shift register questions

Hi-

I haven't worked with shift registers before but have looked through the tutorials and get the gist of it. I have a couple of questions though-

I'm planning on using the TPIC6B595: http://www.sparkfun.com/commerce/product_info.php?products_id=734

  1. is there a practical limit on how many shift registers can be daisy-chained together? 3? 4? 50? ;-)

  2. if I want the shift register to source higher voltage/current than the arduino can handle, is it just a matter of powering the register with my 2nd v source (but having common ground with the arduino source)?

tx,

--roy

There is no limit to how many you can use. The only limit is how fast you can update all of them.

Check the datasheet to see the max voltage it can handle. You'll probably need transistors.

The datasheet says that each drain on the register can sink 150 mA continously and 500 mA peak for at short time.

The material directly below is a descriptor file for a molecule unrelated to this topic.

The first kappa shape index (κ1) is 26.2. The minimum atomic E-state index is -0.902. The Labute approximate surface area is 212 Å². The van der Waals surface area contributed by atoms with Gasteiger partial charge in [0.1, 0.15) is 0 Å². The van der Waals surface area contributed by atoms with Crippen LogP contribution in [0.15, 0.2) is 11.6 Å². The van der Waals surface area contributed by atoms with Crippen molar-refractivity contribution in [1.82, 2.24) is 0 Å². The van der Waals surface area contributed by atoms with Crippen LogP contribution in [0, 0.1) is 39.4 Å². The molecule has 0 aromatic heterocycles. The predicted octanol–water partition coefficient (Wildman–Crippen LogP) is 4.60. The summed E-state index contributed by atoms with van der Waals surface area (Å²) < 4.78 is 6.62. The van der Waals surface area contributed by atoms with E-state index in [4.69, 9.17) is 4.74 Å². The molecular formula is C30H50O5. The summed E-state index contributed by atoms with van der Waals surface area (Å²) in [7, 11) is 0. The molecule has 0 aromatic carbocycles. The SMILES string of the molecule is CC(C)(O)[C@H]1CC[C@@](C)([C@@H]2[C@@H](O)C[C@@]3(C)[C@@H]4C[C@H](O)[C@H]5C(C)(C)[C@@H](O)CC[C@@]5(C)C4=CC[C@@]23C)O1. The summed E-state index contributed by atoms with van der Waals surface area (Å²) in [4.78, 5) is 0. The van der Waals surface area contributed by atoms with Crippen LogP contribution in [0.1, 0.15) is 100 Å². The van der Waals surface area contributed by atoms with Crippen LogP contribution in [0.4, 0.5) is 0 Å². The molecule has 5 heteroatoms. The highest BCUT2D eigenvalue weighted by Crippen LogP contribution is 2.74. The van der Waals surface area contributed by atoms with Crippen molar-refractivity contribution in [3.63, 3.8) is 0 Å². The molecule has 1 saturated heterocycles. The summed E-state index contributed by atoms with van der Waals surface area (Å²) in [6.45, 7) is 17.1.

What are you going to control with the shiftregister ?

This device is serially controlled from arduino, so it will not draw very much current from the Arduino board.

You could power the register with 5v from Arduino to the Vcc pin, but just remember that this is only the supply violtage for the logic in the IC, NOT for the things you are driving with it, they need a seperate powersupply.

Look at the figure in page 5 of the datasheet.

thanks! I missed this circuit. I am wanting to control an array of electromagnets. My plan is to use H-bridges but then I saw this chip and thought it might handle the current itself.

I am not fully following this circuit though - perhaps you (or anyone) can spot me as I walk through it:

  1. 24 v is tied through a 235 ohm resistor to both output & drain and tied to ground through a 30 pF cap.

a. the resistor limits the total flow of current to output & drain
b. the cap builds up charge and blocks current to ground [??]
c. when data is high, drain is on and 24v flows to output & drain
d. output has it’s own connection to ground [??]

I think I am not understanding the current flow here: when drain is off, current is still available to output- unless (I guess) it has a higher resistance load than the cap.

Am I even close in working this through?

tx,

–Roy

That's a test circuit to verify operation.

This might help: http://www.nalanda.nitc.ac.in/industry/datasheets/Texas_analog/SEM4_1.pdf